Who is Dr. Rustgi?
Dr. Sachin Rustgi is an assistant professor of molecular breeding with the Department of Plant and Environmental Sciences at Clemson University, and adjunct assistant professor of barley genetics with the Department of Crop and Soil Sciences at Washington State University, Pullman. He holds a master’s degree in Botany from M.J.P. Rohilkhand University, Bareilly and a Ph.D. degree in Crop Biotechnology from C.C.S. University, Meerut. Dr. Rustgi’s research largely focuses on the improvement of nutritional value in the small grain cereals and legumes especially by elimination or detoxification of antinutritional elements and enhancement of health-promoting factors. In order to achieve these objectives, he has developed a multidisciplinary team of experts across different Colleges of Clemson University, the Medical University of South Carolina and Greenville Health System. His research has resulted in a number of high impact publications in internationally recognized journals including the Proceedings of the National Academy of Sciences of the United States of America, the Plant Journal, the Journal of Experimental Botany, Plant Molecular Biology, Heredity, PLoS One, and Nutrients to name a few. In addition, Dr. Rustgi authored two monographic books on his research. In view of his academic contributions he was awarded with the 2014 Faculty Excellence in Research Award of the Washington State University College of Agricultural, Human, and Natural Resource Sciences and invited to join as a member of the Wheat Initiative Expert Working Group on Wheat Quality for Processing and Health, and the American Society for Nutrition.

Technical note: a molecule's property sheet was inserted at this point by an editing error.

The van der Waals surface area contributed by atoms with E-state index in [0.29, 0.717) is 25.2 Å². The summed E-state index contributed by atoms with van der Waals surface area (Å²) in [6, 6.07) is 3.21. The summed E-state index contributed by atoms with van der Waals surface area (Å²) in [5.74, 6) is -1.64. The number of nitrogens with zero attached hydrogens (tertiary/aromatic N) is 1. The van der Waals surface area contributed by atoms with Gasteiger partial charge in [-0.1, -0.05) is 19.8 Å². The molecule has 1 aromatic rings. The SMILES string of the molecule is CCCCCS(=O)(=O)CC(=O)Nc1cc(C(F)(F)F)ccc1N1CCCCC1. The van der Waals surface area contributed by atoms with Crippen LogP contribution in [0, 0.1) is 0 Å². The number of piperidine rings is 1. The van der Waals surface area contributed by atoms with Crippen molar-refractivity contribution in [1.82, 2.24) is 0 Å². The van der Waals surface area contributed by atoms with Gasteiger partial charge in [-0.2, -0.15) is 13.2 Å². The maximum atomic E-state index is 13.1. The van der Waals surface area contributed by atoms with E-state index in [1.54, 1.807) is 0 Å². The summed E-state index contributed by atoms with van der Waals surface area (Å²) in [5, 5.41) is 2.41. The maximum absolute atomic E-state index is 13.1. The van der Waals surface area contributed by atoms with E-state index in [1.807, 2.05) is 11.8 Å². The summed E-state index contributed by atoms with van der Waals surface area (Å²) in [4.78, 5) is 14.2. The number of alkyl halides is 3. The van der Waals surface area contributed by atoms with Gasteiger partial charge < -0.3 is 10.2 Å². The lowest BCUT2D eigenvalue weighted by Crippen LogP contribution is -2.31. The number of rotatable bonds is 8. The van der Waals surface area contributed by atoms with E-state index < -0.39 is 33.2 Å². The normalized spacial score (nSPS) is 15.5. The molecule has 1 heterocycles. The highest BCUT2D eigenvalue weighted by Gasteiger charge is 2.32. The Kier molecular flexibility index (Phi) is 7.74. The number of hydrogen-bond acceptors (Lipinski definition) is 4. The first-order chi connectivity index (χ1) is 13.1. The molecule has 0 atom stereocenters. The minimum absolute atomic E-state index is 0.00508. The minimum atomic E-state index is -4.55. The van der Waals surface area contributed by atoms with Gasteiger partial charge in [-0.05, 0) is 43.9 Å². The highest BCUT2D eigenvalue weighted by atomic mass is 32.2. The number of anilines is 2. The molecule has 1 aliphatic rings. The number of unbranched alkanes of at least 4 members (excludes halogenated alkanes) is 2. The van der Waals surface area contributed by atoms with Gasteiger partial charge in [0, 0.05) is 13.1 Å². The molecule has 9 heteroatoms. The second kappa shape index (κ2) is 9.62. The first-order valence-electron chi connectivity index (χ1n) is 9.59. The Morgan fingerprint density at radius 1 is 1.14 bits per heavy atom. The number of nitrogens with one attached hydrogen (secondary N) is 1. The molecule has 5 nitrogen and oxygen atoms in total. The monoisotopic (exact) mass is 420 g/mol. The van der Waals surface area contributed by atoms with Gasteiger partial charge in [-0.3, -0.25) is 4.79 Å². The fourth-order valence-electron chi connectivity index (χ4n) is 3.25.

For more information, see his Department Profile.
How Dr. Rustgi’s research is transforming health care
Prolamins dubbed as gluten are one of the major food constituents that elicit a variety of pathological reaction in more than 21 million individuals in the United States alone. The only effective therapy to control the syndrome of symptoms induced by gluten proteins in the strict adherence to abstinent diet, which is often difficult to follow. His research demonstrated that it is possible to eliminate or detoxify the cause of these disorders, which is a major step forward in the direction of developing a general dietary therapy for the ‘gluten syndrome’. Wheat genotypes devoid of immunogenic prolamins and enriched for proteins with balanced amino acid profiles will serve as the first prophylactic dietary therapy for the gluten syndrome. Collectively this research is expected to have a major impact on the lives of millions of individuals globally suffering from the gluten-induced disorders, as it will allow them to readapt to the more balanced wheat-based diet like any other healthy individual.
News and media related to Dr. Rustgi’s research
- The Washington State Magazine- “Let Everyone Eat Bread”
- Capital Press – “Researchers developing herbicide-tolerant barley”
- Washington State University News – “Researchers explain mystery of cereal grain defense”
- Capital Press- “Researchers find barley ‘defense’ genes”
- Capital Press – “Gluten-free wheat in sight, researchers say”
Health Research Expertise Keywords
Celiac Disease; Peanut Allergy; Soybean Allergy; Gluten Allergy; Aflatoxicosis